Orioles Trade Hernandez to RedsPosted on December 10, 2008
By Pete Kerzel
|During three seasons in Baltimore, Ramon Hernandez hit .264 with 47 home runs and 218 RBIs in 383 games. (Mitch Stringer/PressBox)|
Andy MacPhail, the Orioles' president of baseball operations sent Hernandez to the Reds to clear a path for Wieters, the 2007 first-round draft pick out of Georgia Tech who hit .365 with 12 homers and 51 RBIs in 61 games at Double-A Bowie after beginning his professional career with Single-A Frederick, where he batted .345 with 15 homers and 40 RBIs in 69 games with the Keys.
"This trade was more about Matt Wieters, frankly. It's been our goal to try to familiarize ourselves with Matt," MacPhail told reporters at the Bellagio Hotel, the site of baseball's winter meetings in Las Vegas. "He had a really outstanding year for us in his first minor league season ... and it had been our goal to make sure we could introduce Matt into the major league scene somewhere in the course of the 2009 season -- not necessarily at the start, but we thought he could handle it after a little time at Triple-A possibly under his belt."
Two days of roster shuffling at the start of baseball's annual offseason swapfest has, however, left the Orioles without a catcher on the 40-man roster. Baltimore sent backup catcher Guillermo Quiroz outright to Triple-A Norfolk on Monday, along with right-hander Fredy Deza, clearing two roster spots. One option for the Orioles would be to take a player or two in the Rule 5 Draft, which will be held Thursday, the final day of the winter meetings.
"If you look at our roster and took a snapshot of our 40-man roster right now, we have zero catchers on our 40-man roster and that's not where we want to be," MacPhail said. "You can anticipate that we'll add at least one veteran major league catcher to our 40-man roster before we get to spring training."
Who that might be remains a mystery, and there's a thin crop of major league catchers in the free agent market. David Ross signed with Atlanta over the weekend, leaving the most attractive -- and affordable-- alternatives to be players like Adam Melhuse (who hit .167 with two homers and 15 RBIs with Texas and Colorado), Javier Valentin (.256, four homers, 18 RBIs with Cincinnati) or ex-Oriole Gregg Zaun (.237, six homers, 30 RBIs in 86 games with Toronto).
Because the Orioles would like a decent defensive catcher to help take some of the pressure off Wieters in his rookie season, Zaun would make the most sense. He's spent the past five seasons with the Blue Jays helping bring along a young pitching staff, and he would fit in with the Orioles' youth movement on the mound. Zaun played the first two seasons of his 14-year major league career with the Orioles and is a lifetime .251 hitter with 78 homers and 408 RBIs during stints with Baltimore, Florida, Texas, Kansas City, Houston, Colorado and Toronto.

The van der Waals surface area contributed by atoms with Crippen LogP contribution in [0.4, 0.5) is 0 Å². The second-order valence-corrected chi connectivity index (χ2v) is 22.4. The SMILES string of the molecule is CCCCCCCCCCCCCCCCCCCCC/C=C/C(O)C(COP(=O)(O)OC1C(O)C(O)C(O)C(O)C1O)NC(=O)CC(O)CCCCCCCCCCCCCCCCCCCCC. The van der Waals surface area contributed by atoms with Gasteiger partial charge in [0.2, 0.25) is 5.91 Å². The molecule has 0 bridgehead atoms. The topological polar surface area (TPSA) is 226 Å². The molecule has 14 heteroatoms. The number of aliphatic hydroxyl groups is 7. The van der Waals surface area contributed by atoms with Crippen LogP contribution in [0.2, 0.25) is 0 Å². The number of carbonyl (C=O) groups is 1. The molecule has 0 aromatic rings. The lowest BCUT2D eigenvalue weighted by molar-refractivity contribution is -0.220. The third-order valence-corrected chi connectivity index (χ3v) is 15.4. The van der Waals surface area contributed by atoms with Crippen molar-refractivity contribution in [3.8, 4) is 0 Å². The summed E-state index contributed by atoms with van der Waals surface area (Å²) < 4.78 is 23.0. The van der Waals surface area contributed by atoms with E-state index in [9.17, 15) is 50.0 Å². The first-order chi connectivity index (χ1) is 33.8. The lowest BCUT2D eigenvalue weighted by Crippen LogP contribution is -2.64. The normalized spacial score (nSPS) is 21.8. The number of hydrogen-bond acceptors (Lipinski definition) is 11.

MacPhail invoked the name of his grandfather, Hall of Fame baseball executive Larry MacPhail, in explaining the Orioles' decision to jettison Hernandez from the roster after he hit .257 with 15 homers and 65 RBIs in 2008.
"Given where our franchise is, our future is probably with Matt. As my grandfather used to say, better you make a trade a year early than a year late," he said.
Hernandez wore out his welcome after three seasons in Baltimore, during which he hit .264 with 47 home runs and 218 RBIs in 383 games. The 32-year-old, who signed a four-year, $27.5 million free agent contract with the Orioles in December 2005, established career highs with 23 homers and 91 RBIs in 2006, then tailed off offensively.
Last season, he seemed lackadaisical at times, drawing the wrath of manager Dave Trembley for not running out ground balls and base hits. Hernandez also struggled defensively, failing repeatedly to block home plate, which led to speculation that he didn't want to be injured for a last-place team with the walk-year of his contact looming.
In return for Hernandez and $1 million toward his 2009 salary, the Orioles get a versatile player in Freel, 32, who was limited to 48 games last year because of leg problems and hit .298 with 10 RBIs. Baltimore also received infielders Justin Turner and Brandon Waring in the deal.
Freel, a right-handed hitter who will earn approximately $4 million next season, can play all three outfield positions, plus second and third base. Before injuries wrecked his last two seasons, he had averaged five homers, 25 RBIs and stolen 110 bases from 2004 to 2006 with the Reds.
His acquisition gives the Orioles the flexibility to create a left-field platoon with Luke Scott, to give center fielder Adam Jones a day off, or to spell third baseman Melvin Mora or second baseman Brian Roberts. It also provides Baltimore with a veteran option at second base should Roberts be traded.
"He's basically two players in one. He can play all three spots in the outfield and we can move him around in the infield. That's really important for us," said Trembley, adding that he could use Freel at the top or bottom of the lineup. "I think the days of guys playing 162 games [are over] -- we like them to do that, but sometimes guys need a break. ... I like the fact that the guy's a high-energy player, and he'll be well-received in Baltimore."
Turner, 24, split 2008 between Single-A Sarasota and Double-A Chattanooga, hitting a combined .298 in 111 games. He then played for .337 with Peoria in the Arizona Fall League. Turner, a second baseman, is a career .310 hitter in three minor league seasons.
Waring, 22, is a third baseman who has hit 20 homers in each of his first two minor league seasons -- with Single-A Dayton last year and Rookie League Billings in 2007. A career .286 hitter in 188 minor league games, Waring was the Eastern Division's starting third baseman in the Midwest League All-Star Game last year.
Craig Heist contributed to this article.
Posted December 10, 2008